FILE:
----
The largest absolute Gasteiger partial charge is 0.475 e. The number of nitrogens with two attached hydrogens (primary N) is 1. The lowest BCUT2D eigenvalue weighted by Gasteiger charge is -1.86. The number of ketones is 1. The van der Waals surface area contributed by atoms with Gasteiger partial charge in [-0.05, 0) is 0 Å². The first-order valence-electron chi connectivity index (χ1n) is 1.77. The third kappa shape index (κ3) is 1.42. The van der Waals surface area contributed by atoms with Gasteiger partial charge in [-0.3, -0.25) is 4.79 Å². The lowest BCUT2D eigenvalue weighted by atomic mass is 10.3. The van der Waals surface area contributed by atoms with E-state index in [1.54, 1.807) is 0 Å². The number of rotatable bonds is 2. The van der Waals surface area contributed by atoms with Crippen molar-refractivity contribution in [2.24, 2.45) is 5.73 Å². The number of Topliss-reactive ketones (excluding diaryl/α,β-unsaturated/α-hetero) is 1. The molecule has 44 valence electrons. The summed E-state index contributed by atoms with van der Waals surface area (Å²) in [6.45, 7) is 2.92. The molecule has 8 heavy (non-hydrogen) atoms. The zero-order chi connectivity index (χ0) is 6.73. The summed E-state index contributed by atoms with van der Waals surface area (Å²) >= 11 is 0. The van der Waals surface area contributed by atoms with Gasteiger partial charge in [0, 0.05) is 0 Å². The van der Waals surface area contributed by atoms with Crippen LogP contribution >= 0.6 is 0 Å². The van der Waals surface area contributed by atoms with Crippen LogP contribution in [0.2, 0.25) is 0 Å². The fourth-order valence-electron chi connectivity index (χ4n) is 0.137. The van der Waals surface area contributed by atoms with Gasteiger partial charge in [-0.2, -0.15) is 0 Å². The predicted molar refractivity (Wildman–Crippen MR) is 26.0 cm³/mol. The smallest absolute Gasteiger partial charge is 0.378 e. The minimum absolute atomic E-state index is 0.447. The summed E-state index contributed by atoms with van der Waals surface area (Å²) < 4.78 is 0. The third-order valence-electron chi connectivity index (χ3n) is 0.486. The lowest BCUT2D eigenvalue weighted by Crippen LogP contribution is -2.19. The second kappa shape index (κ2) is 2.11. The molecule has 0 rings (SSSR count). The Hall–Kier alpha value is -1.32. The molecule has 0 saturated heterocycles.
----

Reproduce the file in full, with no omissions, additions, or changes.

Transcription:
The largest absolute Gasteiger partial charge is 0.475 e. The number of nitrogens with two attached hydrogens (primary N) is 1. The lowest BCUT2D eigenvalue weighted by Gasteiger charge is -1.86. The number of ketones is 1. The van der Waals surface area contributed by atoms with Gasteiger partial charge in [-0.05, 0) is 0 Å². The first-order valence-electron chi connectivity index (χ1n) is 1.77. The third kappa shape index (κ3) is 1.42. The van der Waals surface area contributed by atoms with Gasteiger partial charge in [-0.3, -0.25) is 4.79 Å². The lowest BCUT2D eigenvalue weighted by atomic mass is 10.3. The van der Waals surface area contributed by atoms with E-state index in [1.54, 1.807) is 0 Å². The number of rotatable bonds is 2. The van der Waals surface area contributed by atoms with Crippen molar-refractivity contribution in [2.24, 2.45) is 5.73 Å². The number of Topliss-reactive ketones (excluding diaryl/α,β-unsaturated/α-hetero) is 1. The molecule has 44 valence electrons. The summed E-state index contributed by atoms with van der Waals surface area (Å²) in [6.45, 7) is 2.92. The molecule has 8 heavy (non-hydrogen) atoms. The zero-order chi connectivity index (χ0) is 6.73. The summed E-state index contributed by atoms with van der Waals surface area (Å²) >= 11 is 0. The van der Waals surface area contributed by atoms with Gasteiger partial charge in [0, 0.05) is 0 Å². The van der Waals surface area contributed by atoms with Crippen LogP contribution >= 0.6 is 0 Å². The van der Waals surface area contributed by atoms with Crippen LogP contribution in [0.2, 0.25) is 0 Å². The fourth-order valence-electron chi connectivity index (χ4n) is 0.137. The van der Waals surface area contributed by atoms with Gasteiger partial charge in [-0.2, -0.15) is 0 Å². The predicted molar refractivity (Wildman–Crippen MR) is 26.0 cm³/mol. The smallest absolute Gasteiger partial charge is 0.378 e. The minimum absolute atomic E-state index is 0.447. The summed E-state index contributed by atoms with van der Waals surface area (Å²) < 4.78 is 0. The third-order valence-electron chi connectivity index (χ3n) is 0.486. The lowest BCUT2D eigenvalue weighted by Crippen LogP contribution is -2.19. The second kappa shape index (κ2) is 2.11. The molecule has 0 rings (SSSR count). The Hall–Kier alpha value is -1.32. The molecule has 0 saturated heterocycles.